Pella Chronicle

March 3, 2013

Handicap access allowed on trails

By Steve Woodhouse
The Chronicle

Pella — The majority of trails in the parks operated by Marion County and the US Army Corps of Engineers at Lake Red Rock are open to those who require medically-prescribed motorized carts.

Steve Edwards of Marion County Conservation is also Marion County's Americans with Disabilities Act coordinator. According to Edwards, the Department of Justice approved new rules on March 15, 2011, which allow certain “power-driven mobility devices (OPDMD)” to be used on trails by individuals with mobility disabilities. Assistant Operations Manager Josh Conrad, with the Corps, echoed this.

“We certainly don't restrict any,” Conrad said.

Under ADA Title II, the DOJ's ruling applies to state and local government lands. The ADA does not apply to federal lands, such as those controlled by the Corps.

OPDMD is defined as “any mobility device powered by batteries, fuel or other engines - whether or not designed primarily for use by individuals with mobility disabilities – that is used by individuals with mobility disabilities for the purpose of locomotion, including golf carts, Segways, ATV's or any mobility device designed to operate in areas without defined pedestrian routes, but that is not a wheelchair.” Anyone who has a mobility disability can use an OPDMD.

“This person may be asked to provide a 'credible assurance' that the mobility device is required because of the person's mobility,” Edwards said. “'Credible assurance' can be showing a valid, state-issued disability parking placard or card, or other state-issued proof of disability.”

If an individual lacks this assurance, he or she may say the device is being used due to a mobility disability. No one can be asked if he or she has a disability, nor can anyone be asked anything about a disability.

The Corps oversees the Volksweg Trail, which was built to be ADA compliant, as well as four earthen trails, located at Wallaschuck, North Overlook, Whitebreast and Howell Station. Medically-prescribed motorized devices are allowed on all of the Corps-operated trails.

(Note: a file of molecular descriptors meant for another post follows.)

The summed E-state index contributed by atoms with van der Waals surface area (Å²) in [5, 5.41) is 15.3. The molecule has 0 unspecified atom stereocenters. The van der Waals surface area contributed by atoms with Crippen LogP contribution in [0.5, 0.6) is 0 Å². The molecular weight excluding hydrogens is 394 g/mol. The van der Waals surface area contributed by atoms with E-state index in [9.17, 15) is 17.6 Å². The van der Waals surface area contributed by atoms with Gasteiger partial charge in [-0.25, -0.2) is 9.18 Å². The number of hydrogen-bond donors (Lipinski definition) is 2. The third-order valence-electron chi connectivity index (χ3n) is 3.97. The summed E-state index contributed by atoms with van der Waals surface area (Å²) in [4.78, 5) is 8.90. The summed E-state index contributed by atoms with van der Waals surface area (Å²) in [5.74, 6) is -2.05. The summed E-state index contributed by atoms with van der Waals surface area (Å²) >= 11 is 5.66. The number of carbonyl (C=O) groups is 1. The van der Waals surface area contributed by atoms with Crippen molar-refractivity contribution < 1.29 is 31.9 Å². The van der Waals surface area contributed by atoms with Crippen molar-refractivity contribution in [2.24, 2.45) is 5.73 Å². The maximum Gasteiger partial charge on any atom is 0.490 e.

“We currently allow OPDMD's, which must be operated at less than five miles per hour when in the presence of other trail users and at no time operated at greater than 10 miles per hour,” Edwards said of the trails overseen by Conservation. “All OPDMD's shall be operated in a safe and prudent manner.”

However, earthen trails controlled by Conservation are not open to OPDMD. Edwards said this is because the trails are not designed for them, and the restriction is to ensure the safety of the trail user and to prevent damage to natural and cultural resources.

According to Conrad, earthen trails operated by Corps get less use than the Volksweg Trail overall. He has seen some wheelchairs on these trails and has never had to respond to a report of someone getting stuck on them.

“We want people to get people out there, enjoying the trails,” Conrad said. He added that, to use a motorized vehicle on any trail, the vehicle must be medically prescribed. No mopeds, Segways, etc., are allowed.

“Our trail is not very wide,” Conrad said.

The DOJ performs an assessment of the trail system. Then, only approved OPDMD's may be used on the trail. People are not allowed to argue that they must use a certain vehicle, due to their specific disabilities.

“I believe structurally, the majority of the trails would be able to support motor vehicles, but they are not designed for motor vehicle traffic on a constant basis, but rather emergency and patrol vehicles on an infrequent basis,” Edwards said. Keeping motor vehicles off of designated “people power” trails is for safety. Some motor vehicles can be driven at high speeds and may pose dangers to people walking or biking.

“I think in general as resource managers, we need to try and meet the needs of physically challenged individuals whenever it is possible,” Edwards said.

Some of the older facilities controlled by the Corps are being retro-fitted to allow access for everyone. Conrad said the Corps is glad to do what it can to accommodate special needs. If you have questions regarding the Corps' special needs access areas or other issues related to trails, Conrad can be reached at 641-828-7522 extension 6421.